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ISLAMISTS have warned the creators of the TV show, South Park, they could face violent retribution for depicting the Prophet Muhammad in a bear suit.

A posting on the website of the US-based group, Revolution Muslim, told Matt Stone and Trey Parker they would “probably wind up like Theo Van Gogh”.
The Dutch filmmaker was shot and stabbed to death in 2004 by an Islamist angered by his film about Muslim women.
The website posted a graphic photo of Van Gogh who was killed by an Islamic militant over the movie that accused Islam of condoning violence against women.
The posting gave details about a home Stone and Parker reportedly co-own.
It also listed the addresses of their production office in California and the New York office of South Park’s broadcaster, Comedy Central.   
“We have to warn Matt and Trey that what they are doing is stupid and they will probably wind up like Theo Van Gogh for airing this show,” warned the posting, written in the name of Abu Talhah Al-Amrikee.
“This is not a threat, but a warning of the reality of what will likely happen to them,” it added.
Al-Amrikee later told the Associated Press the posting was not an incitement to violence. It had been published to raise awareness of the issue and to see that it did not happen again, he added.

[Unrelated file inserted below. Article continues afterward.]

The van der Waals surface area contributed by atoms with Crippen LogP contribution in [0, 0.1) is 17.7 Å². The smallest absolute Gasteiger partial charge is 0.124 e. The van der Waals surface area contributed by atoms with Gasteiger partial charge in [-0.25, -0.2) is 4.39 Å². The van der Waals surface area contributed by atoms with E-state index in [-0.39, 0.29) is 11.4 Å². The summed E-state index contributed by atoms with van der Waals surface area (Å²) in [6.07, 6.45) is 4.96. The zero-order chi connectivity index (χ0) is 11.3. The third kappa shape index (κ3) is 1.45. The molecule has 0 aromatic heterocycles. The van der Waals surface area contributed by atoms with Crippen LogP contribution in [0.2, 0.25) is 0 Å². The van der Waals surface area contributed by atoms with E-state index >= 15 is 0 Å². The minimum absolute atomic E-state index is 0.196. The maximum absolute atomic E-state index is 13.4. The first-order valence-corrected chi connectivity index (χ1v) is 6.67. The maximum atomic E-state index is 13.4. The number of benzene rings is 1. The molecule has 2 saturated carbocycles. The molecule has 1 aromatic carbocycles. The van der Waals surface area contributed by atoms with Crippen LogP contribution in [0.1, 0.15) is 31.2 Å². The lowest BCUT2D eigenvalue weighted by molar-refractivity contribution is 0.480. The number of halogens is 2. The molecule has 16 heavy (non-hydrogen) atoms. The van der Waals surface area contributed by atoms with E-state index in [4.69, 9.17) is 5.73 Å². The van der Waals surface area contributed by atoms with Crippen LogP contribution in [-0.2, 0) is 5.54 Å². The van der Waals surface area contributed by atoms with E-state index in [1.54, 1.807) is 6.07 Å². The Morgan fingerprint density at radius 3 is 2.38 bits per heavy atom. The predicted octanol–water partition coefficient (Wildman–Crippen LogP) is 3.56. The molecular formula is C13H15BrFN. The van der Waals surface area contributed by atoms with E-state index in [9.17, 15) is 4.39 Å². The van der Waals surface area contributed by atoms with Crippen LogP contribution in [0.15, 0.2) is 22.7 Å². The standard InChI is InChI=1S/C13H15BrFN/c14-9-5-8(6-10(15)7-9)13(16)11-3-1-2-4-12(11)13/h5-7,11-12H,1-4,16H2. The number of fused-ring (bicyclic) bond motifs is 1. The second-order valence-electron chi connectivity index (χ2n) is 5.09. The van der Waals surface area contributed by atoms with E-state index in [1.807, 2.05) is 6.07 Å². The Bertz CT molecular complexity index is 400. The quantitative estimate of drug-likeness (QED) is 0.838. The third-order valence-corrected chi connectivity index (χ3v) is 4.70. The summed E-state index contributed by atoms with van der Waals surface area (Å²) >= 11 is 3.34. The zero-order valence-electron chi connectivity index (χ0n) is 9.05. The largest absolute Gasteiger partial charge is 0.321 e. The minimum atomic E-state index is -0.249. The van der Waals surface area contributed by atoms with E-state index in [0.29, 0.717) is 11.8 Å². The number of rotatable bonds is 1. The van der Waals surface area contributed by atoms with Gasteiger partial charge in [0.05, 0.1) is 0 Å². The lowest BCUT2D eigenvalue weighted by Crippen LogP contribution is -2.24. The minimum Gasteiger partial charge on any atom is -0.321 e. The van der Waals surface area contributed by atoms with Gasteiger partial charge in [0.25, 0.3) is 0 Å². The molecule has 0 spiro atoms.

A Comedy Central spokesman said the network had no comment.
In the 200th episode of South Park broadcast last week, Muhammad appears several times inside a bear suit. The prophets of the other main religions are also depicted.
In 2006, Comedy Central banned Stone and Parker from showing an image of Muhammad in an episode that was intended to be part of a comment on the controversy caused by the publication of caricatures of the prophet by a Danish newspaper.
Muslims consider any physical representation of their prophet to be blasphemous and the caricatures sparked mass protests worldwide.
Meanwhile South Park beeped out the words Prophet Muhammad and plastered Wednesday’s episode with the word “CENSORED” after being issued a warning by the Muslim group.
The irreverent comedy show also substituted a controversial image seen last week of the Prophet Muhammad in a bear outfit with one of Santa Claus in the same costume.
It was not immediately clear if the move was a bid to tread carefully following the warning against the South Park creators, or if they were poking fun at the fuss.
South Park has a history of biting satire against politicians, celebrities and the media. The two Colorado filmmakers are known to often work on South Park until just before they air, enabling them to react to current events.
In Wednesday’s new episode, Jesus Christ was depicted watching pornography and Buddha was portrayed snorting cocaine.
According to US law enforcement officials, the federal government rarely prosecutes threat cases. The First Amendment of the US Constitution gives broad protections to free speech. — Reuters/BBCOnline.

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